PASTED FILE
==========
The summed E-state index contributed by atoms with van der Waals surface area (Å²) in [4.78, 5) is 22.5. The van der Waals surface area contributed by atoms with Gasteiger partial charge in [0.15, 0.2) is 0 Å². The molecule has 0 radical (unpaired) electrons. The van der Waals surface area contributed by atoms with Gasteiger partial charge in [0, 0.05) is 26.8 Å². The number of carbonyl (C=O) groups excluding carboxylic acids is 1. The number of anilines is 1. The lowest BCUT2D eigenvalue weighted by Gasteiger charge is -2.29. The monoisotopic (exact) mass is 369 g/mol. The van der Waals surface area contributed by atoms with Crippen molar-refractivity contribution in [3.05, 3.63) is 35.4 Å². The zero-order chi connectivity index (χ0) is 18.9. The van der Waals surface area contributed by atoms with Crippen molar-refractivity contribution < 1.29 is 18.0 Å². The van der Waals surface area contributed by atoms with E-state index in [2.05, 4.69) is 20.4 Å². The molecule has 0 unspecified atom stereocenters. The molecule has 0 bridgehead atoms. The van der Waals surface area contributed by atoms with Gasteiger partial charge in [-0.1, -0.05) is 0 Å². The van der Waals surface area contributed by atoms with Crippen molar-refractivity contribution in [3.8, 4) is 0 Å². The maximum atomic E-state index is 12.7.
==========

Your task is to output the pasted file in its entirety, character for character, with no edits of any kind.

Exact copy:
The summed E-state index contributed by atoms with van der Waals surface area (Å²) in [4.78, 5) is 22.5. The van der Waals surface area contributed by atoms with Gasteiger partial charge in [0.15, 0.2) is 0 Å². The molecule has 0 radical (unpaired) electrons. The van der Waals surface area contributed by atoms with Gasteiger partial charge in [0, 0.05) is 26.8 Å². The number of carbonyl (C=O) groups excluding carboxylic acids is 1. The number of anilines is 1. The lowest BCUT2D eigenvalue weighted by Gasteiger charge is -2.29. The monoisotopic (exact) mass is 369 g/mol. The van der Waals surface area contributed by atoms with Crippen molar-refractivity contribution in [3.05, 3.63) is 35.4 Å². The zero-order chi connectivity index (χ0) is 18.9. The van der Waals surface area contributed by atoms with Crippen molar-refractivity contribution < 1.29 is 18.0 Å². The van der Waals surface area contributed by atoms with E-state index in [2.05, 4.69) is 20.4 Å². The molecule has 0 unspecified atom stereocenters. The molecule has 0 bridgehead atoms. The van der Waals surface area contributed by atoms with Gasteiger partial charge in [-0.1, -0.05) is 0 Å². The van der Waals surface area contributed by atoms with Crippen molar-refractivity contribution in [3.8, 4) is 0 Å². The maximum atomic E-state index is 12.7.